Volume 555, July 2013
|Number of page(s)||52|
|Section||Catalogs and data|
|Published online||28 June 2013|
An independent planet search in the Kepler dataset
I. One hundred new candidates and revised Kepler objects of interest
Institut für Astrophysik, Georg-August-Universität,
Received: 23 June 2012
Accepted: 19 December 2012
Aims. We present first results of our efforts to re-analyze the Kepler photometric dataset, searching for planetary transits using an alternative processing pipeline to the one used by the Kepler mission
Methods. The SARS pipeline was tried and tested extensively by processing all available CoRoT mission data. For this first paper of the series we used this pipeline to search for (additional) planetary transits only in a small subset of stars – the Kepler objects of interest (KOIs), which are already known to include at least one promising planet candidate.
Results. Although less than 1% of the Kepler dataset are KOIs we are able to significantly update the overall statistics of planetary multiplicity: we find 84 new transit signals on 64 systems on these light curves (LCs) only, nearly doubling the number of transit signals in these systems. Forty-one of the systems were singly-transiting systems that are now multiply-transiting. This significantly reduces the chances of false positive in them. Notable among the new discoveries are KOI 435 as a new six-candidate system (of which kind only Kepler-11 was known before), KOI 277 (which includes two candidates in a 6:7 period commensurability that has anti-correlated transit timing variations) – all but validating the system, KOIs 719, 1574, and 1871 that have small planet candidates (1.15,2.05 and 1.71 R⊕) in the habitable zone of their host star, and KOI 1843 that exhibits the shortest period (4.25 h) and is among the smallest (0.63 R⊕) of all planet candidates. We are also able to reject 11 KOIs as eclipsing binaries based on photometry alone, update the ephemeris for five KOIs and otherwise discuss a number of other objects, which brings the total of new signals and revised KOIs in this study to more than one hundred. Interestingly, a large fraction, about ~1/3, of the newly detected candidates participate in period commensurabilities. Finally, we discuss the possible overestimation of parameter errors in the current list of KOIs and point out apparent problems in at least two of the parameters.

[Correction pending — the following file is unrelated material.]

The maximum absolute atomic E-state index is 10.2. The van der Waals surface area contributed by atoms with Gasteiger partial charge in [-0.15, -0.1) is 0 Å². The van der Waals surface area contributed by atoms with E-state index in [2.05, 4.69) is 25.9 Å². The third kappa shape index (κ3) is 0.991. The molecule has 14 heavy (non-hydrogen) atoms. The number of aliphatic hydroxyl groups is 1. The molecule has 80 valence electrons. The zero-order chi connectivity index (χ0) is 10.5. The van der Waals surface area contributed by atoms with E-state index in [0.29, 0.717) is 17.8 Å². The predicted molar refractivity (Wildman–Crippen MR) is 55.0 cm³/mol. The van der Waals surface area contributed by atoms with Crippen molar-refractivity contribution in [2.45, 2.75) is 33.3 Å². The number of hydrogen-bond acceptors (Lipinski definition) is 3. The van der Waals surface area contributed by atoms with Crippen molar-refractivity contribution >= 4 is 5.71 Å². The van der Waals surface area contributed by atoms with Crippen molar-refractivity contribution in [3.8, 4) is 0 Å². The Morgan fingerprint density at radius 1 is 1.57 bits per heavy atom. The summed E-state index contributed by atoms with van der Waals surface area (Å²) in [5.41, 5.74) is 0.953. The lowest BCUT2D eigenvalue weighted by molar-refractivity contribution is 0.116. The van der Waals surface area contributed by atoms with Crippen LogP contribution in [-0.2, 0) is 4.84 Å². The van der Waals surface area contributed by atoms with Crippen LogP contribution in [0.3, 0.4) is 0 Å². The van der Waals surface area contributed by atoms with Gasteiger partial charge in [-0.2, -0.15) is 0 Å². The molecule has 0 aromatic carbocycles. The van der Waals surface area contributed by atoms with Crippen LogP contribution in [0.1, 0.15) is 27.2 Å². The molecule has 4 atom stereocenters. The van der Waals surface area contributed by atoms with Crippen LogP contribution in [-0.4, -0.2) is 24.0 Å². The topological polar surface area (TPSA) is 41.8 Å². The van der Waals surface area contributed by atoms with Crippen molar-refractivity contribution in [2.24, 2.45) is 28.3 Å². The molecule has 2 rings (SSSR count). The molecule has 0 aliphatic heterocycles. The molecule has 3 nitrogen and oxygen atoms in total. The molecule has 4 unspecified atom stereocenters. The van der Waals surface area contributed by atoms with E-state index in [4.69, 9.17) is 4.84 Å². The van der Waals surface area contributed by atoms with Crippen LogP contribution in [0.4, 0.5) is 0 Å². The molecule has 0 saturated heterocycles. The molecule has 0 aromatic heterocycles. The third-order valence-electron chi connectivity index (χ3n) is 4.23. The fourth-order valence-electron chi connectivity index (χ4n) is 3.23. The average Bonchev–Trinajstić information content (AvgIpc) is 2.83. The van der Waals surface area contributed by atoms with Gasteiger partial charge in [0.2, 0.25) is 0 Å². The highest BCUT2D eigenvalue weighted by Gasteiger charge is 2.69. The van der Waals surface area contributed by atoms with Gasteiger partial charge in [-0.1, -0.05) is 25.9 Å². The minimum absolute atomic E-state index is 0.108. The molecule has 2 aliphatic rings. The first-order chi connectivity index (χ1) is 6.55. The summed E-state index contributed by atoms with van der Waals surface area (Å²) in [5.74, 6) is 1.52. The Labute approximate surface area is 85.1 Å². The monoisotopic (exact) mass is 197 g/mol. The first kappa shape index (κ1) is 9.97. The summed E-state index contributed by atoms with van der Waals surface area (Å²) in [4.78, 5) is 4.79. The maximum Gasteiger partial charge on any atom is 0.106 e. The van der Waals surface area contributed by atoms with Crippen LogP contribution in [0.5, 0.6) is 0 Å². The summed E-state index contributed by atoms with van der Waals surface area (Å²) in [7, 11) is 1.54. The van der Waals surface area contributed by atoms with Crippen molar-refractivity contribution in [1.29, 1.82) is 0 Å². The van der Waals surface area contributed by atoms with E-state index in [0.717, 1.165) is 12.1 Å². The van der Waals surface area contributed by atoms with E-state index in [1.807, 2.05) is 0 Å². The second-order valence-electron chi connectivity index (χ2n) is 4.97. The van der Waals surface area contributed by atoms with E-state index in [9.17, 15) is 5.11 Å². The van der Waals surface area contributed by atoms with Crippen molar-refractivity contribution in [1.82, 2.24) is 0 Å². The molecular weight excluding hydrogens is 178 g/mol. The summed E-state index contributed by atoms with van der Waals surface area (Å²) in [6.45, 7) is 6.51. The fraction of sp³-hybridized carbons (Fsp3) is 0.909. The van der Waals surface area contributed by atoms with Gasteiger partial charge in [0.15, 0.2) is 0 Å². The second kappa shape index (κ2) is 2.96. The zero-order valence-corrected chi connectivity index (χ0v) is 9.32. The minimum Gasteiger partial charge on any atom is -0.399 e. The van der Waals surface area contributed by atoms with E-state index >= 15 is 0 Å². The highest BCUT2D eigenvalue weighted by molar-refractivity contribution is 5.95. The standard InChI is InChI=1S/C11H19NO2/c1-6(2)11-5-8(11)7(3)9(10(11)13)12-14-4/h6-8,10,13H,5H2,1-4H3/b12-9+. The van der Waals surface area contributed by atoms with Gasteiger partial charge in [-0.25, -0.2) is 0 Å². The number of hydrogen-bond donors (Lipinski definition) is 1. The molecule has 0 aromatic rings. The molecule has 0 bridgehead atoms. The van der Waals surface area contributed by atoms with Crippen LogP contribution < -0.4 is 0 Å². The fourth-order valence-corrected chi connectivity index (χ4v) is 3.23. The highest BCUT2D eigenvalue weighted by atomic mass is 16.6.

Conclusions. Our results strengthen previous analyses of the multi-transiting ensemble, and again highlight the great importance of this dataset. Nevertheless, we conclude that despite the phenomenal success of the Kepler mission, parallel analysis of the data by multiple teams is required to make full use of the data.
Key words: methods: data analysis / binaries: eclipsing / stars: variables: general / planetary systems / occultations / planets and satellites: detection
© ESO, 2013
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